How to Write Conversationally

Image courtesy of [nokhoog_buchachon] at
Image courtesy of [nokhoog_buchachon] at
So my last post talked about lists and tables and I felt a sense of gratification that my readers find my content useful.  Thank you all! I know that I was (mia) – missing in action – for about a week, but the “second wind” can create winners!

Writing conversationally sounds easy enough, since we have myriads of conversations every day.  On the phone, in person, by email, on the Web, and on social media, for example.   But when it comes to Web writing, the most engaging conversationalist can write the most “stuffy” Web content!

Spoiler alert…I am not and do not think that I am the world’s best writer…not by a very long shot! But, I love reading good writing where I can get engrossed in the many conversations, and identify with the characters in a story.  This is one of the reasons why we buy books, right? So, even if you are not a “writer” you could write conversationally. Following these five tips will help:

Tip #1: Your conversational writing should be written in your unique tone, similar to your spoken conversational style. Writing conversationally does not mean that you have to follow any rigid composition rules or follow grammar rules found online whatsoever. My written conversations mirror verbal conversations, and so should yours.

Tip#2: Read up on good conversational writers in order to get a feel for the phrases and words that they use to win their Web audiences and try to assimilate the good parts of your research into your written conversations.

Tip #3: As Web writers, we write for audiences. However, key to writing conversationally is to zero in on your favourite person from your audience and write as though you are speaking directly to that person only. And, always use a lot of “you” and “I” in your writing so that your readers believe that you are speaking to them.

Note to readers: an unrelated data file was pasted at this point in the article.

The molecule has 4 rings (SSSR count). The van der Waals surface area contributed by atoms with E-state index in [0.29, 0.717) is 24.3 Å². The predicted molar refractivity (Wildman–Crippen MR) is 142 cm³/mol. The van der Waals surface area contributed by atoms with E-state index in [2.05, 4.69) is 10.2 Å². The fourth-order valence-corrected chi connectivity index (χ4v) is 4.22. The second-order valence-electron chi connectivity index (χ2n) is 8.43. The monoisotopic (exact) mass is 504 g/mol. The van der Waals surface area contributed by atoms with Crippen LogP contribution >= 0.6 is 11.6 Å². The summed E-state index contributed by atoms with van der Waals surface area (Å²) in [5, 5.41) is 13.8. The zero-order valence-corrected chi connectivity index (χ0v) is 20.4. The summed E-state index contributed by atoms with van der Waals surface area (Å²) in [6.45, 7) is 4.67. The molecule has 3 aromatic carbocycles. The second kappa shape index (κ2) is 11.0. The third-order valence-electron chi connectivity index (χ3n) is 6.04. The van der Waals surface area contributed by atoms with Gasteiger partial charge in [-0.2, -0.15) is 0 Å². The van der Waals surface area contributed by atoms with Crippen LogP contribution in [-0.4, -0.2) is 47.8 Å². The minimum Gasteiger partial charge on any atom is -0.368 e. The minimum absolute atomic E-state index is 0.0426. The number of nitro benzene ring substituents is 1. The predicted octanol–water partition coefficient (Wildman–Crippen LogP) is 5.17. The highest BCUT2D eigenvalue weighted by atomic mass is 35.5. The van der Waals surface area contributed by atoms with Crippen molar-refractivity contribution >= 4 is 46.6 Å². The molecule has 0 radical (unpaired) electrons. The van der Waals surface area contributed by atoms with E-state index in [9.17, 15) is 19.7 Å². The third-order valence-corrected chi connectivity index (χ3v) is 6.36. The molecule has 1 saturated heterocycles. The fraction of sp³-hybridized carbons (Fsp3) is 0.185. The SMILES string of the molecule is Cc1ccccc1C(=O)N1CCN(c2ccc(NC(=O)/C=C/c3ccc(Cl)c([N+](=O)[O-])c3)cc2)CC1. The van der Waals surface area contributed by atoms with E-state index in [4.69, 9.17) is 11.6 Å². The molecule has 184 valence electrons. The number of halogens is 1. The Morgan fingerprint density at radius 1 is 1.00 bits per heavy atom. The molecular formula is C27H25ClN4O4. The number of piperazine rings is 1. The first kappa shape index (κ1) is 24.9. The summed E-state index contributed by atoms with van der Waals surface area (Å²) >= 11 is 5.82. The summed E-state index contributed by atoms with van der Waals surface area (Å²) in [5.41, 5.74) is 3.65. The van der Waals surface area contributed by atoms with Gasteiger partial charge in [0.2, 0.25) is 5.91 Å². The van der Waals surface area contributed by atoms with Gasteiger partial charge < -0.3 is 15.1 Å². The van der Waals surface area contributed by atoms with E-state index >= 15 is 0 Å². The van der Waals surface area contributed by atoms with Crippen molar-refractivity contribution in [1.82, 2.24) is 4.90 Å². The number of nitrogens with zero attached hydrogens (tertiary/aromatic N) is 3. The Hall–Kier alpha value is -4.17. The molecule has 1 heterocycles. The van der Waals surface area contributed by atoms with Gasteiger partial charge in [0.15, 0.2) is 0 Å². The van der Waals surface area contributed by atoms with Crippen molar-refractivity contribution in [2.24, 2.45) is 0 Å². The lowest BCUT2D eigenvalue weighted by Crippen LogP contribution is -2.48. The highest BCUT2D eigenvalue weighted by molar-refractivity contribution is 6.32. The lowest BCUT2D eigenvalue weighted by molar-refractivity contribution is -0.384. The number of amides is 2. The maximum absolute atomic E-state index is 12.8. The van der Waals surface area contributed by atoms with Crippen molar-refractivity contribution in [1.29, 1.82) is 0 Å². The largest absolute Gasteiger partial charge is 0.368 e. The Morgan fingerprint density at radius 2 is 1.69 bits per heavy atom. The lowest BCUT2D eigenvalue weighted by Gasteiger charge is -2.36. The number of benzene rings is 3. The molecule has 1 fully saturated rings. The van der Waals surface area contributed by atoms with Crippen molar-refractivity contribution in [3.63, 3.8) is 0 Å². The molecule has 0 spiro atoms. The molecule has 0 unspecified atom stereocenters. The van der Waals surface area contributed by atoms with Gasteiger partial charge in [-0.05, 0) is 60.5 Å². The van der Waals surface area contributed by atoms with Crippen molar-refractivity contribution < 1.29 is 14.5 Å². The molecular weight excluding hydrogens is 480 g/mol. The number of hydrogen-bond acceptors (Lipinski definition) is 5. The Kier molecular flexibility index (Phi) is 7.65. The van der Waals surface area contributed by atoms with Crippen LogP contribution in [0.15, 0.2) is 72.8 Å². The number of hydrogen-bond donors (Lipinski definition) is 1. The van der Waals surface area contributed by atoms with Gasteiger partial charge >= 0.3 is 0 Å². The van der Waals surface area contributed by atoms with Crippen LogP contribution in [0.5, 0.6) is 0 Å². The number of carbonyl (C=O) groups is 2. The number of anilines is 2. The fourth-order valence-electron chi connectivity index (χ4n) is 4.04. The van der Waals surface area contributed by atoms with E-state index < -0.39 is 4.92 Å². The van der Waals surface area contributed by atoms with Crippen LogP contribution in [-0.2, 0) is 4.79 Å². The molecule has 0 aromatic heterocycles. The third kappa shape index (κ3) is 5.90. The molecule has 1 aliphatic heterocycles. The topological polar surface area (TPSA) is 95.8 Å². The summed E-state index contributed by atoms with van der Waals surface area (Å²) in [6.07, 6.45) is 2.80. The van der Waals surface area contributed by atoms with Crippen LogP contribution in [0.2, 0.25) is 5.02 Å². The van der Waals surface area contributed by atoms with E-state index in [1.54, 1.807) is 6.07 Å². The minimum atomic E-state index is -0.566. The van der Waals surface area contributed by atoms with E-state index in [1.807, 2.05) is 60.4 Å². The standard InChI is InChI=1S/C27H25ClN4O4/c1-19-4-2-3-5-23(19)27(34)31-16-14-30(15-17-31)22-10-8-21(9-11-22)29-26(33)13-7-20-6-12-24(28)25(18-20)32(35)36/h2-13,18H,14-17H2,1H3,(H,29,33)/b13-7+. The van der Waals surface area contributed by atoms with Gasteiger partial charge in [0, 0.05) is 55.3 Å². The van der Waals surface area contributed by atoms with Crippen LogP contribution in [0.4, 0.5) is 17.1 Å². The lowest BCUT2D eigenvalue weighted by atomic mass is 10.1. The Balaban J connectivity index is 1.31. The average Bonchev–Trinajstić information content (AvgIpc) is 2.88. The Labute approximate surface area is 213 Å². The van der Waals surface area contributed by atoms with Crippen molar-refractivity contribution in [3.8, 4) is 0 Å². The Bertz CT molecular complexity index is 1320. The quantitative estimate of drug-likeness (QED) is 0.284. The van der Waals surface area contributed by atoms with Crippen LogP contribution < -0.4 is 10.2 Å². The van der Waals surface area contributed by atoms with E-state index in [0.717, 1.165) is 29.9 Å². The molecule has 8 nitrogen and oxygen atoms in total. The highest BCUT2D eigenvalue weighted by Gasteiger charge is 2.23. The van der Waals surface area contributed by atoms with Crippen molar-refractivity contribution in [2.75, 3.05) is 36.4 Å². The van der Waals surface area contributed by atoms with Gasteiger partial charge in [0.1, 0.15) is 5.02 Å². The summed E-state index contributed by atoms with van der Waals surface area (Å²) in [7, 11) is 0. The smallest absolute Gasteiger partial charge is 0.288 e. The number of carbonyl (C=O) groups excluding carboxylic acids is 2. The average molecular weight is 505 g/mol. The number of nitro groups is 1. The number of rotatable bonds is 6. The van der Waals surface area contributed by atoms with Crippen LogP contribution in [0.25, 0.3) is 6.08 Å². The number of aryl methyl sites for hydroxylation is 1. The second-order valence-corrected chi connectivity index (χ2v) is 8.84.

Tip#4: Know your content?  It’s as simple as that. For example, I have found writing about Web Writing, a fairly easy task.  In fact, the ideas are always flowing and I often spend quite some time trying to edit the content to sizable portions.  Part of the reason is that I can comfortably talk about the topic.  Just as in verbal conversations, I can easily write in the same tone.

Tip #5: While your objective is to engage audiences, be wary of going overboard.  For example, if you use excessive curse words in your daily conversations, you may need to engage “Mr. Censor Ship,” in order to keep it clean.   Or else, you can sit back and watch your next big job or business contract slip through your oozing fingers.

In essence, to write conversationally, be persuasive, clear, and engaging.  Follow Tips 1 through 5, and then feel free to tell us what you do to make your writing more conversational.


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